Energy shortages such as occurred in the 1970s have been consigned to history, thanks to the fracking boom and other technological developments in oil and gas production. Renewable Energy technology, particularly solar power, has improved steadily but has not yet cracked above a small fraction of electricity generation in the United States. A recent article in ZME Science suggests that an old technology may be about to create a revolution in nuclear energy that will change the world. The technology in question is molten salts reactors.

Conventional nuclear reactors use solid fuel rods to create a fission reaction Molten salts reactors (MSRs) use fuel such as uranium-235 dissolved in molten fluoride salts.

The molten salts reach a temperature of 700 degrees and then settles into a stable fission reaction.

The advantage that MSRs have over conventional reactors is that they cannot meltdown, as happened at Three Mile Island, Chernobyl, and Fukushima. A breach of the reactor due to a terrorist attack would leak the liquid fuel after that it would solidify before it spread into the surrounding environment. Spent molten fuel is only radioactive for 300 years, a relatively brief time, compared to nuclear waste from conventional reactors. Indeed, nuclear waste from conventional reactors can be recycled and used in MSRs.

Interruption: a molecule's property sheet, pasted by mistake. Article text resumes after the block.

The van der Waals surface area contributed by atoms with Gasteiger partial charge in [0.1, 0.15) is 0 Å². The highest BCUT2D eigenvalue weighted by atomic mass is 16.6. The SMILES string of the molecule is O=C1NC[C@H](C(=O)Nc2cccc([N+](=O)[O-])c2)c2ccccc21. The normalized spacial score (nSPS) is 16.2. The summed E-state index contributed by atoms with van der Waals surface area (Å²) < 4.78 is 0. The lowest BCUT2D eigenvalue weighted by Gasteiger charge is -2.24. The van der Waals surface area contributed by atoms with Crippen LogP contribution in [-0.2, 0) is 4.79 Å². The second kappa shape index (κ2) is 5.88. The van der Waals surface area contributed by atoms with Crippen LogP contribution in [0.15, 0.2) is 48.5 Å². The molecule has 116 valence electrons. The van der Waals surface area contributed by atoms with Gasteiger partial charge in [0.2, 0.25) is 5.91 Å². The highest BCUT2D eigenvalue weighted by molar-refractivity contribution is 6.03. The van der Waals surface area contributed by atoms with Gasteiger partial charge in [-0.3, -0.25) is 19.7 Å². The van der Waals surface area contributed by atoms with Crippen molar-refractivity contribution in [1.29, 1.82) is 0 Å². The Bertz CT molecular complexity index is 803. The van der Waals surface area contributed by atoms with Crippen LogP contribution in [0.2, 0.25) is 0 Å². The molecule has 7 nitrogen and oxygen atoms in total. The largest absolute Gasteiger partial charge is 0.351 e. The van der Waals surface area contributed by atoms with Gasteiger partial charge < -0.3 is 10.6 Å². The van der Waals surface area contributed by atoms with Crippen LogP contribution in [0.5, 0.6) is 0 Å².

MSRs were first developed in the 1950s as part of a project to create a nuclear-powered bomber.

When that idea proved to be impractical, Oak Ridge built a model in the 1960s that ran successfully for four years. Despite the fact that MSRs have distinct safety advantages, creating them for civilian use was vetoed by President Richard Nixon for reasons that remain obscure.

Fast forward to the 21st Century and NASA hit upon using MSRs to provide power for future lunar bases.

Even though going back to the moon is on hold, for now, thanks to a decision made by President Barack Obama, modern engineers are beginning to see the technology’s utility for Earthbound uses. Concerns about climate change, well-founded or not, is causing a revival of interest in this kind of nuclear reactor.

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